Image by Glenn Halog, CC BY-NC License
    Image: By Glenn Halog, CC BY-NC License

         The oldest political joke is "dissidents are only failed revolutionaries." It is as true as saying that trees are only grass with wood, but honesty wasn't built out of jokes and the Truth wasn't born of humor, no matter how strongly a joke can compliment reality. But the politically-sophisticated of the time also understood the real difference between the revolutionary and the dissident, between the bold breaker of old worlds and the lonely rebel oppressed by the majority. These were different types of human beings. And those accredited with era's wisdom always said "dissidents are just rebels who know they're going to fail, revolutionaries are just rebels who don't know the odds of success." A sense of doom. That's what distinguished revolutionaries and dissidents, that's what kept the two apart from their origins to their endings. Revolutionaries couldn't tell which star would lead them North to South, but every Dissident was terrified at wherever their compass indicated. There is the one that doesn't know, sees the fire, calculates the amount of expected burn scars, and jumps through, becoming a hero on the other side. And then there is the one that does know, sees the scorching, deadly blaze ripping through the heights of the skies, and jumps through it anyway, with as much of a sense of triumph and glory as someone who might have survived. The revolutionary and the dissident.

         Emma and Benjamin, or Roz and Pan. Each were their own army, the one revolutionary and the other dissenting. For moments, they worked together, at other times, they worked apart. And there were even times when you could say that there is not one without the other, that they had merged into the same entity, that they had become the same thing -- at a place called Anarchia. The Revolutionaries had been saved, but the Dissidents were still out there. The small rebellion of Emma in Athens and the individual revolt of Benjamin in Babylon ended up in their departure, and with them, the departure of anyone in those capital cities who would ever have hopes of attaining any type of liberty under their governments. But there were still the Dissidents, the groups of people who had revolted against an idea that they once believed in, now renounce, and accept all the futility of its designs. These were the last of the Anarchists and the first Anarchist Armies. They were farmers and soldiers, workers and sailors. And their leaders, Roz and Pan, were Militarists and Marxists. A Libertarian people led by individuals dissenting from Authoritarian ideologies. The Dissidents couldn't be bought off by any offer of their former empires to go back -- they could never do what the Revolutionaries had done.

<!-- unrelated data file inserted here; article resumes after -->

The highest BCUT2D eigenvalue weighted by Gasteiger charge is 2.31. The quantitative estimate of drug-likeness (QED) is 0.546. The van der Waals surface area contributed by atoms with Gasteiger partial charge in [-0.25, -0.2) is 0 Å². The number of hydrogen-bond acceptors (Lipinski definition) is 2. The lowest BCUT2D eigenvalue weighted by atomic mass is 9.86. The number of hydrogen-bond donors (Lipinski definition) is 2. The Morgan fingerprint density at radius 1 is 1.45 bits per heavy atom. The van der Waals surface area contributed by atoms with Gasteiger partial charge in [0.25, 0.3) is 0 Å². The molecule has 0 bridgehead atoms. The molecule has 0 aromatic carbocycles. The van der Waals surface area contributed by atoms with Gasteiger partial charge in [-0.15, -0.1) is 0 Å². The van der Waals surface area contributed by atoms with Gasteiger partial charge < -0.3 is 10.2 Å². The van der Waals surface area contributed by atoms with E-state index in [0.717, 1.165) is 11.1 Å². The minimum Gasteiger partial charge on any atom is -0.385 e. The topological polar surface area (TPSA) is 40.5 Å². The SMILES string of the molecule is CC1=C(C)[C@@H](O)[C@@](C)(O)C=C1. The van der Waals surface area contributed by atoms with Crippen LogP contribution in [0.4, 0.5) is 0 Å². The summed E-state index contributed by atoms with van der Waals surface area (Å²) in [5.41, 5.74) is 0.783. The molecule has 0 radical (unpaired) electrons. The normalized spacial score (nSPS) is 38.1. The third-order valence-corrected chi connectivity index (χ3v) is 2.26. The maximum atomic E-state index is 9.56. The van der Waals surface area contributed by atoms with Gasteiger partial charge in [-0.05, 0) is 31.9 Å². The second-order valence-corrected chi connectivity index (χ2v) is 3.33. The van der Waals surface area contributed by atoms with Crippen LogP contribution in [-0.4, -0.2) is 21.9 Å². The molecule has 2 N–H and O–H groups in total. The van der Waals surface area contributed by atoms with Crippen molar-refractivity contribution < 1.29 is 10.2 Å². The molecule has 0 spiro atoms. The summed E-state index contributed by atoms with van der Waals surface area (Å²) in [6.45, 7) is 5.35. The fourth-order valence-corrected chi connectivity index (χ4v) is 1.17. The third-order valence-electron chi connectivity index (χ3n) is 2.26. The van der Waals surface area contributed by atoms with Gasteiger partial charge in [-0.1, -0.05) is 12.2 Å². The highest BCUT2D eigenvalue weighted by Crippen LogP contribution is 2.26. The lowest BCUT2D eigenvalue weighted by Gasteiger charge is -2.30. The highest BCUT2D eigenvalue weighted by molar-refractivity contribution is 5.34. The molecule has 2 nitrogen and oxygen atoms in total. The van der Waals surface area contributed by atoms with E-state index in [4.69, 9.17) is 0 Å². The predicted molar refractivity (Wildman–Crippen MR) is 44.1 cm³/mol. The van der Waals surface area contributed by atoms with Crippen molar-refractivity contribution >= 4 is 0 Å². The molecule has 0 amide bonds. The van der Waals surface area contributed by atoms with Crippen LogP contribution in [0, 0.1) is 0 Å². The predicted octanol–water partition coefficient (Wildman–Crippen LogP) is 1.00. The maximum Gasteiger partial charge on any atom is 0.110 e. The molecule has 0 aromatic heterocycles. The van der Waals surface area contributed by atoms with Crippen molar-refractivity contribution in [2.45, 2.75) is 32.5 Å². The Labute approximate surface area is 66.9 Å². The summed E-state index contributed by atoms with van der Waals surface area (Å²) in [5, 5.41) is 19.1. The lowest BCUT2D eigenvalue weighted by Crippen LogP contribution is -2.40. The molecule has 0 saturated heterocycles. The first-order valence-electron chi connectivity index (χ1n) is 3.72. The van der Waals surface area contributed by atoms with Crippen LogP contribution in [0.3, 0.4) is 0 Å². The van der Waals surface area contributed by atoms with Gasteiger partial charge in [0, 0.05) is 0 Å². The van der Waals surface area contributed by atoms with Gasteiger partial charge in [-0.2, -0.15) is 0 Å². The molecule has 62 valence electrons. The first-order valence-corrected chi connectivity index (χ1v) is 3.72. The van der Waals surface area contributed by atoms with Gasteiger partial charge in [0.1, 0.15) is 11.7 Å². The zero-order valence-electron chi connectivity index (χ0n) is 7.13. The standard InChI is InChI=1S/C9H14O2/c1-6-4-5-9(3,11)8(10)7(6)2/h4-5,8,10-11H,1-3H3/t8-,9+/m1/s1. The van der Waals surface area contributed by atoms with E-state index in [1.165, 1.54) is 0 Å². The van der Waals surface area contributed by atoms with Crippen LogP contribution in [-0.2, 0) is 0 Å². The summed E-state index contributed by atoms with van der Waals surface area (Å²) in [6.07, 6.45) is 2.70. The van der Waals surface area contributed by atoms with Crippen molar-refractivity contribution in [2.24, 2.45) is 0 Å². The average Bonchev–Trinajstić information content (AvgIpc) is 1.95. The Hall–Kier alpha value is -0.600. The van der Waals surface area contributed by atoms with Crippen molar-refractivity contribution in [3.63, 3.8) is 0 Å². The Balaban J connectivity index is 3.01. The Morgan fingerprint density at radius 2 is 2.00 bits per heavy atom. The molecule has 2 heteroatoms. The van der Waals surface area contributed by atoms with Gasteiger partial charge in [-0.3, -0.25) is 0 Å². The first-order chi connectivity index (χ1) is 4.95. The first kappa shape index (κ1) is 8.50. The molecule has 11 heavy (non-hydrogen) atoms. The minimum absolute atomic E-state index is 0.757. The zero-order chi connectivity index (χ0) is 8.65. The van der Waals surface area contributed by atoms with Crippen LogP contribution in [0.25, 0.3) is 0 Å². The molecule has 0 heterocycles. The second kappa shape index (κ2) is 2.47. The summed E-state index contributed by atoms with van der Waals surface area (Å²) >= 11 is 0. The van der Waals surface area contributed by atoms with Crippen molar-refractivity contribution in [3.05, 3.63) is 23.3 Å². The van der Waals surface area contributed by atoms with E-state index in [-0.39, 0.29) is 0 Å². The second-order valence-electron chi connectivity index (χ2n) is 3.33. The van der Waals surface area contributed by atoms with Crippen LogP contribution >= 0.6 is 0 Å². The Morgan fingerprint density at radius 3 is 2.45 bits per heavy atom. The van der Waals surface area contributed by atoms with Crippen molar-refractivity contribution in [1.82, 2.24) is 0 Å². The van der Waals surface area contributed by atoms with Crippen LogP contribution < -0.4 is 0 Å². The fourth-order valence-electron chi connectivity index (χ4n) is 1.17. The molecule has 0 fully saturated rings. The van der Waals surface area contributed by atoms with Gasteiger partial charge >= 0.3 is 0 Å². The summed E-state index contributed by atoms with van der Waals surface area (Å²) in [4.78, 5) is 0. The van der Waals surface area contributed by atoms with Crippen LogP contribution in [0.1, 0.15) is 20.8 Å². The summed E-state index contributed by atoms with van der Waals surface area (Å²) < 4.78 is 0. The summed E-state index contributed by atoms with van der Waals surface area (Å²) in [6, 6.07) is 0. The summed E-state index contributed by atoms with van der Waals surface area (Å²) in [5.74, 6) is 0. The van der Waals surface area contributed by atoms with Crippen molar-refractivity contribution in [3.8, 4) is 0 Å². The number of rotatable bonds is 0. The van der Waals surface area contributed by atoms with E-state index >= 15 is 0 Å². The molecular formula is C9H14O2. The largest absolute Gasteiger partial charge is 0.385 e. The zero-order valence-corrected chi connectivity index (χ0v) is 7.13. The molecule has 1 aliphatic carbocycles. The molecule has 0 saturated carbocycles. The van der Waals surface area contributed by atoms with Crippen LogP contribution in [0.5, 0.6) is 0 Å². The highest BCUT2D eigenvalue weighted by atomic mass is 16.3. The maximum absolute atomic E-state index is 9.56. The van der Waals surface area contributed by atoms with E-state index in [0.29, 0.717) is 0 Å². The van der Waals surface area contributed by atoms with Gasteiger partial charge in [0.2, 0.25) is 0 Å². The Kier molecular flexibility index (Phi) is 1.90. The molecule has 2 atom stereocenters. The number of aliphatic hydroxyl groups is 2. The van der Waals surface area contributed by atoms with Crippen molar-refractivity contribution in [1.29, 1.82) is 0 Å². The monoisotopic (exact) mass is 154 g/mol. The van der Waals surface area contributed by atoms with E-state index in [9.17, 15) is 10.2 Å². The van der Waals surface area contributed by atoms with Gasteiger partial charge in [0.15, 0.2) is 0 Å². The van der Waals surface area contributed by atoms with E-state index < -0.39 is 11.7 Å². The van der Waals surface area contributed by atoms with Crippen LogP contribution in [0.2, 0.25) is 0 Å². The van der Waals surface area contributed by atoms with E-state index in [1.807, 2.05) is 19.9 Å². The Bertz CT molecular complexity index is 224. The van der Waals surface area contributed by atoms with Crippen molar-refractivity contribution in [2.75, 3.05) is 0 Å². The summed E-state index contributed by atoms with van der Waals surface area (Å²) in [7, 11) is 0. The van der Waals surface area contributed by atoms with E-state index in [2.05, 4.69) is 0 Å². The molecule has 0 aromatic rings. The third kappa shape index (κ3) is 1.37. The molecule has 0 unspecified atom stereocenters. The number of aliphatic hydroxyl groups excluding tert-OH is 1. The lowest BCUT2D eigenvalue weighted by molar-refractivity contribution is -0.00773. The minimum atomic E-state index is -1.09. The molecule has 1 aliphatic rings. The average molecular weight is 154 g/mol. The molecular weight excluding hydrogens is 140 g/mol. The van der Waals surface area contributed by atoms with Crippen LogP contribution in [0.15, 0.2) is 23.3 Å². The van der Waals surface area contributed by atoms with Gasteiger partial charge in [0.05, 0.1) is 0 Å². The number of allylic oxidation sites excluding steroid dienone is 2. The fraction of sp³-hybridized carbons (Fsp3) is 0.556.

Image by Thanasis Troboukis, CC BY-NC License
    Image: By Thanasis Troboukis, CC BY-NC License